I sensed God saying to me, “Do you want the people on your team to feel so secure they’re eager to do anything and everything to fulfill My vision, or do you just want to steer clear of conversations that make you feel uncomfortable?”
Ouch. That was a turning point for me and my leadership. I told God, “OK, I’ll do it. Whenever I see one of our people out of alignment, I’ll speak the truth in love because I care more about the opportunities in their future than avoiding uncomfortable conversations in the present.”
As our unity has grown on our team, we’ve experienced more friction, but it’s good and productive friction. People now feel more comfortable disagreeing with one another because disagreement isn’t a threat to their sense of personal value or their place on the team.
When we had less unity, we were polite but guarded — and insincere. Now we feel more comfortable being honest with one another. Has that produced tension? Yes, but it’s creative tension — which is a world away from the destructive, passive-aggressive behavior that plagues many teams.
Unity isn’t something we can just conjure up when we need it. It’s something we must build over time, through the habits we practice every day.
Here are eight habits that can help bring a team together:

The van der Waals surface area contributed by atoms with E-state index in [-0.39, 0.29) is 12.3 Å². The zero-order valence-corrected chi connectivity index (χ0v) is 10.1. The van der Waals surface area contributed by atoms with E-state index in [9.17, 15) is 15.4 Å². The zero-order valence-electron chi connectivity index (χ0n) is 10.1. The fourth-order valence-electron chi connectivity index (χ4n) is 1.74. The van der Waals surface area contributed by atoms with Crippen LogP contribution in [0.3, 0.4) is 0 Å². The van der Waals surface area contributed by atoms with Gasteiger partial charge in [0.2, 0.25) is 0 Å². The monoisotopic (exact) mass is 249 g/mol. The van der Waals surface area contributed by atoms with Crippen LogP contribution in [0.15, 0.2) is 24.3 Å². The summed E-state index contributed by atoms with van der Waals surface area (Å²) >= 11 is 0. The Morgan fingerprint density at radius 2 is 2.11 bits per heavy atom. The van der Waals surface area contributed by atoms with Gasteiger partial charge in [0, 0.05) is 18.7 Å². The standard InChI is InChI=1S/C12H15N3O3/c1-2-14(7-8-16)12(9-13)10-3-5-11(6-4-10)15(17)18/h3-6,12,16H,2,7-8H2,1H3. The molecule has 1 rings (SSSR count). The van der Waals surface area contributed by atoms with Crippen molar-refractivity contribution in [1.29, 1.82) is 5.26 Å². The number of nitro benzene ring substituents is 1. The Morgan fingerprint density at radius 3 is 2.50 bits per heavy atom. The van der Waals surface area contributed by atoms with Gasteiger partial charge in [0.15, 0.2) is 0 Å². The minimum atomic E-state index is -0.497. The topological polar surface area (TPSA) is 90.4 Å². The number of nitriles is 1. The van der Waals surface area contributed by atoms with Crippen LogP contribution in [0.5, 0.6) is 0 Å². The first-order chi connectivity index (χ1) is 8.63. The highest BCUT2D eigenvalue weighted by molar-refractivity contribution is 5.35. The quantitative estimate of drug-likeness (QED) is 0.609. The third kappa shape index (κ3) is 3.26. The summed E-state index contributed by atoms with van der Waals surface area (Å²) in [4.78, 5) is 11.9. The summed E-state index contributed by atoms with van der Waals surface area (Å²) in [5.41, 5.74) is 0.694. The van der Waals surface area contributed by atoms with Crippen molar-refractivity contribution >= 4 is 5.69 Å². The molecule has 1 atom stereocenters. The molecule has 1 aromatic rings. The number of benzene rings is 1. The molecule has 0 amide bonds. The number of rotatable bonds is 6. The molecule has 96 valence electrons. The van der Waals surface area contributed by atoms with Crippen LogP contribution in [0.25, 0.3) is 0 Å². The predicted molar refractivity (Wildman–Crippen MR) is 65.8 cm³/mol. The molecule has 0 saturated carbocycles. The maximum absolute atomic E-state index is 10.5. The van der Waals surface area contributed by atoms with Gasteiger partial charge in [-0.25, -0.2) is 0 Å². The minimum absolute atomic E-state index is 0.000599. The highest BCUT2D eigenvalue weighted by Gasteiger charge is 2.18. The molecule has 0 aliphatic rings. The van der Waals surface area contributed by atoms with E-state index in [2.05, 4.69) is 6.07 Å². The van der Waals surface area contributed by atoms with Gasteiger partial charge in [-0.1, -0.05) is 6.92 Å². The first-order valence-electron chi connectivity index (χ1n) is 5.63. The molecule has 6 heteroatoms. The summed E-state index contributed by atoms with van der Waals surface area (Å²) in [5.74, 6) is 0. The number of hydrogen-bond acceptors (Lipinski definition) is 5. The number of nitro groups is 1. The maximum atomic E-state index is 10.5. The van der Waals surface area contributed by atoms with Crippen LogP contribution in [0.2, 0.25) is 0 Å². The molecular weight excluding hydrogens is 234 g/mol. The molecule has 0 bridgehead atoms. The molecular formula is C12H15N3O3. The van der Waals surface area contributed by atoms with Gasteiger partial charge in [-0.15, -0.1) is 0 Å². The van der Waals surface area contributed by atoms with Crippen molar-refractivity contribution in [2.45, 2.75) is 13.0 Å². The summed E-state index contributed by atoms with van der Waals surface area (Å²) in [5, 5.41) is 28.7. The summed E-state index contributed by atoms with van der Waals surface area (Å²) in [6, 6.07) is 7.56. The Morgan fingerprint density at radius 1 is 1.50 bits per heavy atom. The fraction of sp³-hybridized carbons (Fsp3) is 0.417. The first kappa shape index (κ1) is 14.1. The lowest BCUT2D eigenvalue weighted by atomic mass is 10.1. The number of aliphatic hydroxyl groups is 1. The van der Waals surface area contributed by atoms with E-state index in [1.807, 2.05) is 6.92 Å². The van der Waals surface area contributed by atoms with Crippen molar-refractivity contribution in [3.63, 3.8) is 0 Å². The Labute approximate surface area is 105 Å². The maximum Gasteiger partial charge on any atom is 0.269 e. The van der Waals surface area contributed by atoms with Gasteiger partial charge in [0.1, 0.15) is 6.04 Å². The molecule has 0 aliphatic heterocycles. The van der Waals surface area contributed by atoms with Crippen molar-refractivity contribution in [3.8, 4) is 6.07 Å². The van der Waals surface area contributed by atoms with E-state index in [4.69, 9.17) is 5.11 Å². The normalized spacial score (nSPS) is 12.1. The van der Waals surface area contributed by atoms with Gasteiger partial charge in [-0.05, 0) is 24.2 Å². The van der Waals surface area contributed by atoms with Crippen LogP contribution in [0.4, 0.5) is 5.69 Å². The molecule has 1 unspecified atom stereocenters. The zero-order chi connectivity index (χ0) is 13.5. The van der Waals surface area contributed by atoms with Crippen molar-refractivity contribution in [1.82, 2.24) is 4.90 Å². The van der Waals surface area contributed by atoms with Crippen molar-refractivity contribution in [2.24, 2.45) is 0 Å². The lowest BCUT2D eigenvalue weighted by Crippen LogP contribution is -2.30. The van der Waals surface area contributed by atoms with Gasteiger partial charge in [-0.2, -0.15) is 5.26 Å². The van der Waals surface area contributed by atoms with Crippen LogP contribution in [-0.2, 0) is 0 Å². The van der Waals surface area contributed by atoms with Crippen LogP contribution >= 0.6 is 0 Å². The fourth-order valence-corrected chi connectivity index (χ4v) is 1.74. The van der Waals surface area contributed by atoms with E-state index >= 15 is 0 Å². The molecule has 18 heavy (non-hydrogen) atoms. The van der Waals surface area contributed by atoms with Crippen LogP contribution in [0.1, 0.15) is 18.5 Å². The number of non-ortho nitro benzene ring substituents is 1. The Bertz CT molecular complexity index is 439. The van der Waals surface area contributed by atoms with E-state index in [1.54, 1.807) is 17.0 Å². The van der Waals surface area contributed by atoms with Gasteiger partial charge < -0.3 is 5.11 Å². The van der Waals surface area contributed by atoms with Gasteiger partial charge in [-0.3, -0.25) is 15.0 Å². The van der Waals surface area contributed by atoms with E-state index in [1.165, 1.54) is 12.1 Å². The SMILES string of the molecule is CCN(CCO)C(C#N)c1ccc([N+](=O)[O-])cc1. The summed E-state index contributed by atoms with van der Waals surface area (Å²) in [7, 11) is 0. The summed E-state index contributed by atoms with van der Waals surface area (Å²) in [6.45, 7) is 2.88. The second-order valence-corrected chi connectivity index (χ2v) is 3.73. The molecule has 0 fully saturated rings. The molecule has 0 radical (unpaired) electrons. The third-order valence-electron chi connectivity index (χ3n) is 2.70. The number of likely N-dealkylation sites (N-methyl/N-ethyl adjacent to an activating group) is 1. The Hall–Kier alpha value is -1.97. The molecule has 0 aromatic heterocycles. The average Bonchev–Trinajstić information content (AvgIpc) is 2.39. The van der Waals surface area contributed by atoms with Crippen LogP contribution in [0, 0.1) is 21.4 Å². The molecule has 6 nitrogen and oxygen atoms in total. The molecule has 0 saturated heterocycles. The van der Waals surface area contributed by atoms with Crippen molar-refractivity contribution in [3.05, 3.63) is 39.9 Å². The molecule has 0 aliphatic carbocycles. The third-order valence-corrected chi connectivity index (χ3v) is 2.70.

1. Ask better questions. I don’t make as many assumptions as I once did. When I sense a problem, I’m much quicker to say, “Hey, tell me what’s going on here.”
And as the conversation develops, I’ve learned to ask better questions to get to the heart of the issue. Instead of letting people get away with shifting blame, I often ask, “So, what’s your responsibility in all this? What are you going to do to make it right even if nobody else takes a step?”
2. Give honor in all directions. In many organizations, the boss or pastor gets the lion’s share of accolades. This feeds the leader’s ego, but it has detrimental effects on other people. They may be driven to succeed so they can receive applause, they may try to sabotage those who are climbing higher than them, or they may give up and become passive.
In equal measure, we need to honor people at all levels — those who are peers and those who report to us. In fact, I’ve come to the conclusion that unity is created and protected most powerfully when I honor people at the bottom of the organizational chart. Their contribution may go unnoticed by most, but their faithfulness and skills are the foundation of our growth. We couldn’t do what we do without them, and I want them — and everybody else — to know it.